But it’s not only that other parents seem to meet the imaginary standards of perfection.  For those who have already raised their children or are even now in the thick of it, it’s the sense of inadequacy that lies deep within the heart.  It’s to compare the ideal parent of yesterday’s hopes and dreams with the very human parent who is just trying to make it through today.  The goal had been to be extraordinary and amazing, but the reality is that we are simply ordinary.  So imperfect.

But here’s the thing . . .

As the Adopt US Kids ad campaign wisely affirms:  You don’t have to be perfect to be a perfect parent.

A parent doesn’t have to be perfect!  Really?

Imagine the children and teenagers, who are at this moment packing up all of their earthly belongings and treasures into a trash bag, because, through no fault of their own, they are going to be spending the night in yet another stranger’s house.  They don’t have a single person in their world who stays.  Who says, I love you.

As they settle into an unfamiliar bed with a scratchy blanket, as they catch a whiff of the peculiar smells coming from the kitchen, as they wonder what unknown experiences await them at their new school, what are they thinking?  I hope there is someone perfect who will love me?  If I can’t have a perfect parent, it’s better to stuck in the uncertainty of the foster care system?  I like living with strangers while I wait for my social worker to find me a perfect family?

Of course not!  They are praying for a loving parent, not a perfect one! 

And even if, by some chance, they are wishing for a perfect parent . . . what does “perfect” mean anyway?  Never making mistakes?  Having all the answers?  Not quite.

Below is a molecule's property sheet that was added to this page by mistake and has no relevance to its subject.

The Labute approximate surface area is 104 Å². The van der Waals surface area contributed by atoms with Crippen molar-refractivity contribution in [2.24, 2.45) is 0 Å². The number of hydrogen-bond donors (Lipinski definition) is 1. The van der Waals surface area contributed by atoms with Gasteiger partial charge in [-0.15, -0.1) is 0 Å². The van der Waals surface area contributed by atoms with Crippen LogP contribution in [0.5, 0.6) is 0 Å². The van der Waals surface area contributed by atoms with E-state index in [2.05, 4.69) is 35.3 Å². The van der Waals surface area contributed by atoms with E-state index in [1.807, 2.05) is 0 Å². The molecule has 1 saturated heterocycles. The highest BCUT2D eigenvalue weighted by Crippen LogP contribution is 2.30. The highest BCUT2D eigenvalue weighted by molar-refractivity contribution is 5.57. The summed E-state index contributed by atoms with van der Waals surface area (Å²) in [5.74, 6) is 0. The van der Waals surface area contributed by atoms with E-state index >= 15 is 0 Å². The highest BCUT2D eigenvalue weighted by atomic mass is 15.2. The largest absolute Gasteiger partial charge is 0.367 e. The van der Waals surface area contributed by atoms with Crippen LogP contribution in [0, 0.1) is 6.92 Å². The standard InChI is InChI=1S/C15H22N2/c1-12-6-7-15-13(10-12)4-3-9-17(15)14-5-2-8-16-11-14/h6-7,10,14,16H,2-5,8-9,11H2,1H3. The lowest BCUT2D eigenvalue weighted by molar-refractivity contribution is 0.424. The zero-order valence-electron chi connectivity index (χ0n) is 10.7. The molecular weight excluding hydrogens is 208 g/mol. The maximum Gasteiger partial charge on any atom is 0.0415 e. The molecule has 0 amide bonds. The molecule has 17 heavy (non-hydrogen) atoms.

Perfect:  Exactly fitting the need
in a certain situation or for a certain purpose.

What is the need in this situation?  What is the purpose of a parent?  These children need, more than anything, to belong!  Like all children everywhere, they need someone to say yes.  Someone in their life who is crazy about them, who sees their worth and will fiercely protect them.  Someone who will never give up on them no matter what tomorrow holds.  Someone who will tell them what their young ears may have never heard before:  you matter.  That’s what a parent does.

Perfect:  Having all the required or desirable
elements, qualities, or characteristics.

What are the required qualities to be a parent?  What characteristics are needed?  It’s not a matter of being smart enough or talented enough or energetic enough or resourceful enough or rich enough.  There is really only one quality needed:  Love.  That’s it.  That’s the only requirement!  A parent who knows how to love a child, who understands what it means to put a child’s needs before his own, who gives and serves and sacrifices, expecting nothing in return . . . that is love.  Love is the one thing a child needs more than anything else.  Love is what makes a parent.   

Surely they are out there somewhere. Parents who are doing a great job at being, well, parents.  Parents who would exactly fit the need in a desperate child’s situation.  Parents who know what it means to love.  They are the ones who should become foster parents.  The ones who should adopt.  The ones who truly would be the perfect parents.

For more information on adopting a child
from the U.S. foster care system,